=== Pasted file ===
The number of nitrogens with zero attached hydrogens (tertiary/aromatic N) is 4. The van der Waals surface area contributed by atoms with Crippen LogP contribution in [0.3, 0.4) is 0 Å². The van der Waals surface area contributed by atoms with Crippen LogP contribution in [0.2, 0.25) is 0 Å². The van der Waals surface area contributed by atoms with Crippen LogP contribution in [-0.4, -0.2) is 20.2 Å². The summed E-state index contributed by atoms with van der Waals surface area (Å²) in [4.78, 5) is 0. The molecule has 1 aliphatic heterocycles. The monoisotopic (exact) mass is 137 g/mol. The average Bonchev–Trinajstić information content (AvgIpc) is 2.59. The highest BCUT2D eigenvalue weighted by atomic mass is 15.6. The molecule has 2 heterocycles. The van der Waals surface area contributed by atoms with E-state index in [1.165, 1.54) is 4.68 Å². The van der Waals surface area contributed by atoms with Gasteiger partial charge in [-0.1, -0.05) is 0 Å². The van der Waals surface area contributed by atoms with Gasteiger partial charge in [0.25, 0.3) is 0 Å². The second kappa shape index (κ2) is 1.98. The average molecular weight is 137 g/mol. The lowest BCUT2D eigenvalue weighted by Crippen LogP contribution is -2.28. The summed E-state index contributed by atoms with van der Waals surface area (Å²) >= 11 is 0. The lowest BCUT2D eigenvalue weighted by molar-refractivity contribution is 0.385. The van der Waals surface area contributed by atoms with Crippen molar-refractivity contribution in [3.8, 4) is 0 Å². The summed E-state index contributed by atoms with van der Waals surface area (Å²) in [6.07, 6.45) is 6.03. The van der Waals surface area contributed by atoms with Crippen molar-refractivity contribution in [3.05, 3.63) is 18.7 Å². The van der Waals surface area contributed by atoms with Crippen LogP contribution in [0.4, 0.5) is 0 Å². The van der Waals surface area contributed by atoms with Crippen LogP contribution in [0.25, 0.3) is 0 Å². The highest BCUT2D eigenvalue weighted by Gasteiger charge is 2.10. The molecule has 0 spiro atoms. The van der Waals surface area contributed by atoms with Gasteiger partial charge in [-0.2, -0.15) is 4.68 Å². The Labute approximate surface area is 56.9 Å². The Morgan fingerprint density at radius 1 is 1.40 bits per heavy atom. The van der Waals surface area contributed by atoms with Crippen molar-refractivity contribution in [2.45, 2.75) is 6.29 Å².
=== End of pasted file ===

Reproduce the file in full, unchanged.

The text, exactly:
The number of nitrogens with zero attached hydrogens (tertiary/aromatic N) is 4. The van der Waals surface area contributed by atoms with Crippen LogP contribution in [0.3, 0.4) is 0 Å². The van der Waals surface area contributed by atoms with Crippen LogP contribution in [0.2, 0.25) is 0 Å². The van der Waals surface area contributed by atoms with Crippen LogP contribution in [-0.4, -0.2) is 20.2 Å². The summed E-state index contributed by atoms with van der Waals surface area (Å²) in [4.78, 5) is 0. The molecule has 1 aliphatic heterocycles. The monoisotopic (exact) mass is 137 g/mol. The average Bonchev–Trinajstić information content (AvgIpc) is 2.59. The highest BCUT2D eigenvalue weighted by atomic mass is 15.6. The molecule has 2 heterocycles. The van der Waals surface area contributed by atoms with E-state index in [1.165, 1.54) is 4.68 Å². The van der Waals surface area contributed by atoms with Gasteiger partial charge in [-0.1, -0.05) is 0 Å². The van der Waals surface area contributed by atoms with Gasteiger partial charge in [0.25, 0.3) is 0 Å². The second kappa shape index (κ2) is 1.98. The average molecular weight is 137 g/mol. The lowest BCUT2D eigenvalue weighted by Crippen LogP contribution is -2.28. The summed E-state index contributed by atoms with van der Waals surface area (Å²) >= 11 is 0. The lowest BCUT2D eigenvalue weighted by molar-refractivity contribution is 0.385. The van der Waals surface area contributed by atoms with Crippen molar-refractivity contribution in [3.8, 4) is 0 Å². The summed E-state index contributed by atoms with van der Waals surface area (Å²) in [6.07, 6.45) is 6.03. The van der Waals surface area contributed by atoms with Crippen molar-refractivity contribution in [3.05, 3.63) is 18.7 Å². The van der Waals surface area contributed by atoms with Crippen LogP contribution in [0.4, 0.5) is 0 Å². The van der Waals surface area contributed by atoms with Crippen LogP contribution in [0.25, 0.3) is 0 Å². The highest BCUT2D eigenvalue weighted by Gasteiger charge is 2.10. The molecule has 0 spiro atoms. The van der Waals surface area contributed by atoms with Gasteiger partial charge in [-0.2, -0.15) is 4.68 Å². The Labute approximate surface area is 56.9 Å². The Morgan fingerprint density at radius 1 is 1.40 bits per heavy atom. The van der Waals surface area contributed by atoms with Crippen molar-refractivity contribution in [2.45, 2.75) is 6.29 Å².